The Dix Hills home of John Coltrane, the pioneering jazz musician and composer, and his wife, Alice, an accomplished and influential musician and spiritual leader, was recently named a National Treasure by the National Trust for Historic Preservation.
John Coltrane was revolutionizing the jazz world and Alice was already a respected musician when they moved to Dix Hills in 1964. “A Love Supreme,” regarded as a modern masterpiece, was composed in an upstairs bedroom. Alice Coltrane added harp and organ to her mastery of piano and made groundbreaking recordings in the basement studio.
“John and Alice Coltrane sought to elevate minds and hearts of society through their musical offerings,” said their daughter, Michelle Coltrane. “The alliance with the National Trust for Historic Preservation will allow us to uphold my parents’ mission of supporting generations of artists and musicians and commemorate their achievements and values, which are deeply embodied in their legacy.”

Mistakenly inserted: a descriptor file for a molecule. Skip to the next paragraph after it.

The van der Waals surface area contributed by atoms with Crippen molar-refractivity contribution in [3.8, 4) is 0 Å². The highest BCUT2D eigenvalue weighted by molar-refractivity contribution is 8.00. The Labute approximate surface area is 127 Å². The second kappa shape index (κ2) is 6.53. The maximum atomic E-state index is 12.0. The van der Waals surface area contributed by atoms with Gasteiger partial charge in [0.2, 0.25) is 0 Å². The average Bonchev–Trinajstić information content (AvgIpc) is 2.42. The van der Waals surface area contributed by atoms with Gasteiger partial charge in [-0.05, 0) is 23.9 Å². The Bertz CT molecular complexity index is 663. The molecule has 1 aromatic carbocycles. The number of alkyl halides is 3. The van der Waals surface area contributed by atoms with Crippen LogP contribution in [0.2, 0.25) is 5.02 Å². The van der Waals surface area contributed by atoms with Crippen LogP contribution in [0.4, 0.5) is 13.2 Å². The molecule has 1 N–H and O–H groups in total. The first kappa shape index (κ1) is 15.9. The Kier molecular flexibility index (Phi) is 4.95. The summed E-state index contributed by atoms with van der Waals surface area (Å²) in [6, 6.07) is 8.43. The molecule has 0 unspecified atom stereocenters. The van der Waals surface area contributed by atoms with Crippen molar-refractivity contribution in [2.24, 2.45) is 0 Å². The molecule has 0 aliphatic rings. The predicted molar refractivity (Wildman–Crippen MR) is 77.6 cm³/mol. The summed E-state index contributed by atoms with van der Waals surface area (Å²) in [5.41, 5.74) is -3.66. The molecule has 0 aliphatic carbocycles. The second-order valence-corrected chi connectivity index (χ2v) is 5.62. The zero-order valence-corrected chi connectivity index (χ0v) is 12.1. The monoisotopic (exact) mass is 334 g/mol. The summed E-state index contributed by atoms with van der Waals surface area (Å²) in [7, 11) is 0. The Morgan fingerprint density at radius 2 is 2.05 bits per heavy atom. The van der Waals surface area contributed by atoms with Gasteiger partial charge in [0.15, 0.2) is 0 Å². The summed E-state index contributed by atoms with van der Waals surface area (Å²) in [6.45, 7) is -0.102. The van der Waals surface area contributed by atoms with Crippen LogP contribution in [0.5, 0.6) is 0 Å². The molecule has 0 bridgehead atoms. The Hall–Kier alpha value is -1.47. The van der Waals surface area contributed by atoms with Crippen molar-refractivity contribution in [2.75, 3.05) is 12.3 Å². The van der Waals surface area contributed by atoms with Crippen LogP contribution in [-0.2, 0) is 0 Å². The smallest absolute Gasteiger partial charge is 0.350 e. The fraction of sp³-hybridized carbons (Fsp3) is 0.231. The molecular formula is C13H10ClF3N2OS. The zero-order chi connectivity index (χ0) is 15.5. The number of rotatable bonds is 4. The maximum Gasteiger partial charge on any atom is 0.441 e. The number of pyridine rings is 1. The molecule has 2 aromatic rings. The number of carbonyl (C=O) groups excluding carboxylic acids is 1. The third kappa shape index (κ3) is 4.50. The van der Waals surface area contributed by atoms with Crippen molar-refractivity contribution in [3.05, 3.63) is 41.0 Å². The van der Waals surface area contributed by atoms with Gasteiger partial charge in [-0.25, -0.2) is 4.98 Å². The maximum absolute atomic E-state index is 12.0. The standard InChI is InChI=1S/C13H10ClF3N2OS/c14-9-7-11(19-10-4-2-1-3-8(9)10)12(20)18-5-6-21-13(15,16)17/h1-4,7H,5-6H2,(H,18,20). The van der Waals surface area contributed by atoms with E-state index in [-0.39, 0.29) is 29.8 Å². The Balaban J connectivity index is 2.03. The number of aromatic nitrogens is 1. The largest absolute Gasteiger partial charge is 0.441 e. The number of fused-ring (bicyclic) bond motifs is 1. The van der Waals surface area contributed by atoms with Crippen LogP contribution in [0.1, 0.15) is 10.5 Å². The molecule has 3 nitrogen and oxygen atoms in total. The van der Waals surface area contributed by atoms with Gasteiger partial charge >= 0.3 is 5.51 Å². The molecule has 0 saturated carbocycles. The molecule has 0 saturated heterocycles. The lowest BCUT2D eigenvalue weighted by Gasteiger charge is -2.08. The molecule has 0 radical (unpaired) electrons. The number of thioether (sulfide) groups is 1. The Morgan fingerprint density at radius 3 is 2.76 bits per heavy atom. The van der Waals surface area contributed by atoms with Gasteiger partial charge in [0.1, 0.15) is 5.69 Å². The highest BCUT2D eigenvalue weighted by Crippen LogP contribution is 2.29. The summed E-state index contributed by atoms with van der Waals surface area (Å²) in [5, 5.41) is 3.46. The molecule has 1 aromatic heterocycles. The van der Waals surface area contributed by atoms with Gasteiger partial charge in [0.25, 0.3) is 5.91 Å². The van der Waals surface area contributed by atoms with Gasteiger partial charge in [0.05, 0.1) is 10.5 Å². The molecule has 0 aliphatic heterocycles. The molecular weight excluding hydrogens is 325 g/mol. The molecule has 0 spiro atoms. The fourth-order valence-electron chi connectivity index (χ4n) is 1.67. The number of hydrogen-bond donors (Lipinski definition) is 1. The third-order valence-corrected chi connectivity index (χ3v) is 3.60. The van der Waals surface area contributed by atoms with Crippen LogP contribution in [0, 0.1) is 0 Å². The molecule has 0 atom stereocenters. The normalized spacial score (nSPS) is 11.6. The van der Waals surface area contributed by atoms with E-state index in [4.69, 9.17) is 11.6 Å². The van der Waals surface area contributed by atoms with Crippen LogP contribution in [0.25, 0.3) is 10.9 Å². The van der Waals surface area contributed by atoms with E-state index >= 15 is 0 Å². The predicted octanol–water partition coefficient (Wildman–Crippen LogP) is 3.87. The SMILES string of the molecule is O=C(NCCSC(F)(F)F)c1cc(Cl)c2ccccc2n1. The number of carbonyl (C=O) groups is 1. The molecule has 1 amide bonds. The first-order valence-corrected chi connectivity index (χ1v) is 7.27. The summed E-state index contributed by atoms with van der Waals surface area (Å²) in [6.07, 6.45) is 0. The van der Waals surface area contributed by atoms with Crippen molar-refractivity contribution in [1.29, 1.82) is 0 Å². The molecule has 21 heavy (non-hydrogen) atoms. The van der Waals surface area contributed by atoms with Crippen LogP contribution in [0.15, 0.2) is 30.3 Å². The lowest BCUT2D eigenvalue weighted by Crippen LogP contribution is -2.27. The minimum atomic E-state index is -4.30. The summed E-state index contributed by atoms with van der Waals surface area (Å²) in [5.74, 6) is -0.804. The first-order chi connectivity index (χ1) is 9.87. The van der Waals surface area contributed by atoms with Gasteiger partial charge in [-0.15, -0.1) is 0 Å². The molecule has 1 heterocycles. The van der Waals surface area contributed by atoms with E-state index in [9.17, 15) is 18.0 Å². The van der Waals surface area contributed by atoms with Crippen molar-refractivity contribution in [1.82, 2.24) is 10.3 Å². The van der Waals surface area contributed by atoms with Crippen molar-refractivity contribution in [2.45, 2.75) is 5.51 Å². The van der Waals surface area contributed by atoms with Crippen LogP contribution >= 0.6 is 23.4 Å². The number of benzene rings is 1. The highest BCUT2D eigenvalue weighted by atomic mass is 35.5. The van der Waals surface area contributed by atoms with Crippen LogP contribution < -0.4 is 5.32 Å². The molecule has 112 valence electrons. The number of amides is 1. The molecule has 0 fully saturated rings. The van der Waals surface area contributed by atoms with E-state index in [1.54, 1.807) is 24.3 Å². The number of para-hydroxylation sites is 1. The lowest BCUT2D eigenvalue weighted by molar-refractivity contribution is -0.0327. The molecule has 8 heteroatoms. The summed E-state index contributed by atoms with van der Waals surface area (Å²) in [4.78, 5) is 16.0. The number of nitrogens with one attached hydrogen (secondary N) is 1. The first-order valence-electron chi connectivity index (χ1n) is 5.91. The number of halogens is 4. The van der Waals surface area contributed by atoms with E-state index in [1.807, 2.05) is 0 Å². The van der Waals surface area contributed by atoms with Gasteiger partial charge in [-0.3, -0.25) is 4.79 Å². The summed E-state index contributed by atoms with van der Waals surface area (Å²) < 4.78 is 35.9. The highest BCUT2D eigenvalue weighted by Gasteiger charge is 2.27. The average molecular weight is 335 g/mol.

The National Trust will bring its nearly 70 years of expertise to help the Friends of the John and Alice Coltrane Home implement a vision for the property—now vacant and in disrepair but largely intact.
“The Coltranes’ message is one of courage, commitment and compassion,” said Ron Stein, president, Friends of the John and Alice Coltrane Home. “With the Home as our base, we will reach outward with that message to educate, lift up and inspire our youth, empower girls and young women, encourage the creative spirit in all, and bring people together around the healing and hopeful power of music.”
Coltrane Home Earns African-American Heritage Grant from National Trust